117 Tasting Notes
This blend is visually stunning. It’s full of so much stuff it could keep you occupied just identifying all its parts. Normally that’s something I balk at. I’m one to prefer fewer ingredients to extra ones. But in this case, it all works out well.
You’ll clearly see the chamomile, rosehips, cardamom, calendula, ginger and fruit pieces. I had issues identifying everything, and I’m certain I missed plenty of ingredients, including which fruits were included. The dry aroma is mostly mint. Every time I tried to capture more nuance I just ended up sneezing though so I gave up after ten or fifteen attempts.
Once steeped, the liquor brews a sensuous golden color. The aroma is a combination of the mint and chomomile, with only the slightest hints of stones fruits such as peach or apricot. Some camphor can also be noted. The briskness of this tisane blend is limited to the mint. Everything else seems to soften the blow.
I recommend this blend to anyone with a sore throat and to fans of chamomile and mint teas.
There wasn’t much of this tea left, so I’m extremely excited they were willing to provide me some of this tea.
This Pu’er is loose, not pressed into a cake. Its leaves a mixture of light and medium brown. The aroma is light and earthy, more of dirt than moss with some hints are a woody quality I thought similar of a tree bark.
The liquor steeps to a wonderful dark motor oil brown and has a smooth airy aroma with similar earth overtones as in the aroma and more mild wood notes. The second steeping is equally aromatic and flavorful.
The texture of the brew is extremely smooth. There’s almost no astringency or acidity at all. The flavor profile is also more of earthen qualities and less mossy than I expected.
The loose leaves for this tea are spectacular. They’re roughly one and a half to two inches long, twisted and a mix from light to dark green. The aroma is somewhat light with more vegetal tones than grassy ones.
The liquor is a light yellowed amber. The aroma once brewed is grassier than it is vegertal, but there are some floral notes as well.
Once you’re imbibing the brew though the vegetal overtones return. There’s not much astringency here at all. I taste avacado and maybe light hints of spinach and orchid in the brew. The texture is smooth, similar to an oolong.
I would recommend this tea to any green tea fan, whether you prefer Chinese or Japanese greens. Oolong fans are also likely to enjoy this brew.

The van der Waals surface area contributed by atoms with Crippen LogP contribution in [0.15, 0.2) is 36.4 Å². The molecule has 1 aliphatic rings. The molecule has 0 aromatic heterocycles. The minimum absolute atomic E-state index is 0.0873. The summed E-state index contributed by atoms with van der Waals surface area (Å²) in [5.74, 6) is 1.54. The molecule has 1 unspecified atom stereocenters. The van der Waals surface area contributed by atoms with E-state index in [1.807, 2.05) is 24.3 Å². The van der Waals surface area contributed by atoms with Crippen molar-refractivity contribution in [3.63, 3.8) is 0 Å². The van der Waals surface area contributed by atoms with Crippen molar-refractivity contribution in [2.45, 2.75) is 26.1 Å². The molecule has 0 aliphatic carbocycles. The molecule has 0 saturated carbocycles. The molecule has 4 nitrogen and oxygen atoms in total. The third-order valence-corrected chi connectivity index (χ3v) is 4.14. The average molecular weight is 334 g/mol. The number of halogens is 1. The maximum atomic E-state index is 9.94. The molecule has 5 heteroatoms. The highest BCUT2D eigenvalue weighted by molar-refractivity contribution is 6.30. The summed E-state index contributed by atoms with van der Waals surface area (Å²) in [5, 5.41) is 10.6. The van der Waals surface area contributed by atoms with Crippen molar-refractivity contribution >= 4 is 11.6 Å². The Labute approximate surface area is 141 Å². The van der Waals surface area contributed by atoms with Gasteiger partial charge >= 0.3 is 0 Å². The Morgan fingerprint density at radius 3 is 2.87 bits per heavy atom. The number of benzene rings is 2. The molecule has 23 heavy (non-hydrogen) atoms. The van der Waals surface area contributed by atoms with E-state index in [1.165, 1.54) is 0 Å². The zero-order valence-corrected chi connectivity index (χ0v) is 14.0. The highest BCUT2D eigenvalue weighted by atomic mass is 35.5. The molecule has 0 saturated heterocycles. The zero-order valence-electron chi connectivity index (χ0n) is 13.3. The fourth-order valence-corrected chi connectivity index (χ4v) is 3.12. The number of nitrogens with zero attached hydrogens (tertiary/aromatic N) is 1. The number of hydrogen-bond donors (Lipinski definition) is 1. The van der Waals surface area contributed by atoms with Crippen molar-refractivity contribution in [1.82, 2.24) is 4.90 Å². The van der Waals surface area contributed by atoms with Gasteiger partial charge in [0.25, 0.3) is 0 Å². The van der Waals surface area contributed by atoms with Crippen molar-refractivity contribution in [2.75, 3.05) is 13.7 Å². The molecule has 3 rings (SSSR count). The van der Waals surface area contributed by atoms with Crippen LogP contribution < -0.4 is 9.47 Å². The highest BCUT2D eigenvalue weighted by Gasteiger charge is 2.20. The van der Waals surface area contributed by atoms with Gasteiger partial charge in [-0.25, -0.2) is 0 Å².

Marigold petals and apricot pieces added to a splended black tea make for a nice looking assortment in the pouch this tea came in. The dry aroma is sweet and very creamy.
This tea brews a beautiful yellow-caramel liquor which effuses a subdued fruity and creamy aroma. I think I was expecting something stronger, but this was nice.
From the brew comes a light flavor profile containing the lightest of floral notes and fruit tones. You can clearly taste the apricot and the marigold petals comes through rather nicely in the finish and hold through the tail.
Brewed properly this blend has very little astringency and only the slightest hints of bitterness on the tongue.
The leaves for this black tea are twisted and curled roughly 1/16 inch in length and a brown-black hue with occasional lighter (as in whiter) leaves mixed in. I did not see any buds or stems.
The aroma is hayish with light toasty notes when dry and sweeter, like peaches after steeping. The liquor is a very dark amber and produced a malty aroma with peach notes and hints of honeysuckle.
On the palate though, the flavor is more subdued. There’s a minimal drying of the tongue and roof of the mouth. Some astringency and pucker finds its way into the mix with notes of peach and maybe nectarine and a malty texture in the finish.
The dry aroma smells heavily of fruit and reminds me most of papaya or guava, though neither exist in this tea. Once brewed the aroma becomes much more floral. The rosehips come out most readily with the hibiscus not far behind.